We've Moved

Ecology of Absence now resides at www.preservationresearch.com. Please change your links and feeds.

Thursday, January 12, 2006

Inside St. Aloyisus Gonzaga Church

We have posted images of the interior of St. Aloysius Gonzaga Church, taken in June by parishioner and Southwest Neighborhood Garden Association board member Mary Ann Owens. All of the statues and stained glass windows shown in the images have been removed.

Also pertaining to St. Aloysius Gonzaga: I attended Monday's meeting of the Southwest Neighborhood Garden Association and listened to many residents speak about the "Magnolia Square" project that calls for demolishing the church. The section of the meeting devoted to the project was conducted as a sort of "town hall" with neighborhood association president Floyd Wright acting as moderator between residents and the assembled crew of developer James Wohlert, Alderman Joseph Vollmer (D-10th) and Father Vincent Bommarito of the neighboring St. Ambrose parish. Eleven speakers spoke against demolition of part or all of the existing church building, one spoke in favor of Magnolia Square and six people asked pointed questions of the developer. Although there was reference to supposed outside-the-'hood opposition to demolition, it became clear on Monday that residents who are informed largely don't support demolition. What they would support as reuse is a matter of debate, though. Steve Patterson spoke against demolition and presented an alternate plan that would place several condo units inside the church. Half of the people who opposed demolition reacted negatively to his idea.

Yet condominium conversion is only one possible reuse for the church. While even more unconventional ideas, like office space for a small company or a restaurant, would certainly find no support from the neighborhood, other plans might. I think that neighbors of the church love its beautiful and serene site -- and don't want any use that would generate more vehicle traffic than the church did. Perhaps the church could become a community center or art gallery. I hope that neighbors who oppose demolition and condominiums can suggest a reuse that would be economically feasible.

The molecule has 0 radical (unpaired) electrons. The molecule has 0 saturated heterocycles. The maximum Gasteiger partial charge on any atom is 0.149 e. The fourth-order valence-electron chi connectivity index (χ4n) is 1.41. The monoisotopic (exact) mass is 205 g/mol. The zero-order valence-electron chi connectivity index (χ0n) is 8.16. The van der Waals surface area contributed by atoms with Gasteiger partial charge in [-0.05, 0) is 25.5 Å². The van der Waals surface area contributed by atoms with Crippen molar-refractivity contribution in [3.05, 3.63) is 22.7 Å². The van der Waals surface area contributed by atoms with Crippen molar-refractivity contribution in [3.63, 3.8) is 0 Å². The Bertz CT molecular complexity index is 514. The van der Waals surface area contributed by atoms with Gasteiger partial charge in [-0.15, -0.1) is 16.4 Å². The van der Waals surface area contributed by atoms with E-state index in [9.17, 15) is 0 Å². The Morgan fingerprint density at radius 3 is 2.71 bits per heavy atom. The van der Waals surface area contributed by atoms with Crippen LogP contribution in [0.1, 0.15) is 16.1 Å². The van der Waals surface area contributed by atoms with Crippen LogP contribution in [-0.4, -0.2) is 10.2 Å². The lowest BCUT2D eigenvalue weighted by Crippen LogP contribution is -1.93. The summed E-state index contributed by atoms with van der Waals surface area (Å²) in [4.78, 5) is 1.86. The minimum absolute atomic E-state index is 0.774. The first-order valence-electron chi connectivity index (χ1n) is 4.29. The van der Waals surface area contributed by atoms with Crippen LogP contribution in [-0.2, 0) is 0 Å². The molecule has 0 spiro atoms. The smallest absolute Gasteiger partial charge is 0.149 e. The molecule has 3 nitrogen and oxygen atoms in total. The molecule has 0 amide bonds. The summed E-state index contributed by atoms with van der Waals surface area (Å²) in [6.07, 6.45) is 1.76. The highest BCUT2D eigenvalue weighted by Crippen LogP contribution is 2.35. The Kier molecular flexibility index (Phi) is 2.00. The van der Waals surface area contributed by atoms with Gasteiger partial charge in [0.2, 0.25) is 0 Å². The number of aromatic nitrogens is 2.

If the owner of the property had an open mind, such a brainstorming could produce a wonderful compromise that would preserve the church, convent and rectory -- I'm not counting on the never-finished original church to be a popular rallying point -- while allowing for new home construction on the rest of the site.

However, it's also clear that Wohlert has no intention of backing down with his plan. He is supported by Alderman Vollmer, who did most of the talking on Wohlert's behalf on Monday. (Smart move, I suppose.) While the alderman was diplomatic, he also seemed to ignore resident commentary by repeatedly making statements suggesting that demolition was inevitable, even after it was clear that almost no one was buying them.

Vollmer's answer to the question of whether he would take Ward 10 out of preservation review if the Preservation Board would not reverse its preliminary denial of a demolition permit was only mildly encouraging. He said that he did not want to remove the ward from review, but removal existed as a "last resort." He also stated later that there was almost no exceptional architecture in Southwest Garden -- a neighborhood containing State Hospital, St. Aloysius Gonzaga and many interesting vernacular buildings -- and that people moved there for the neighborhood, not for architecture. While I'm sure that his thoughts are more elaborate than they sounded, he came across as crudely disrespectful toward his own ward's historic buildings.

Wohlert came under fire even from people who don't think preservation is realistic. Many people asked him about his hideous new house on January Avenue, which is on of the least urban buildings in the city. They wondered whether he could build good-looking buildings, and furthermore if he could sell them (his speculative house only now found a buyer after months on the market). He assured people that he is incorporating every one of the Cultural Resources Office's recommendations for reworking his project, but did not convince many people of his ability to building thirty-six new homes in an urban context.

The next step will be a meeting of the aldermanic Housing, Urban Development and Zoning Committee on Monday, January 16 at 10:00 a.m. in Room 208 of City Hall. The Committee will hear Vollmer's bill that declares the St. Aloysius Gonzaga block "blighted." It's full steam ahead for the project's backers, even if the residents of Southwest Garden have objections.

Meanwhile, SaveStAloysius.org has lauched.


Anonymous said...

It is a frequently theme that anything west of Kingshighway is not of any architectural merit.

Maybe that's why so many people are moving east again?

cb said...


Great article. I only hope that St. Boniface does not suffer the same fate as St. Al's.

St. Boniface had the unique distinction of being the only church on the Archdiocese's closure list that was on the National Historic Register. In fact, a large area around it is also included.

Alternative reuse for these properties should not be an afterthought.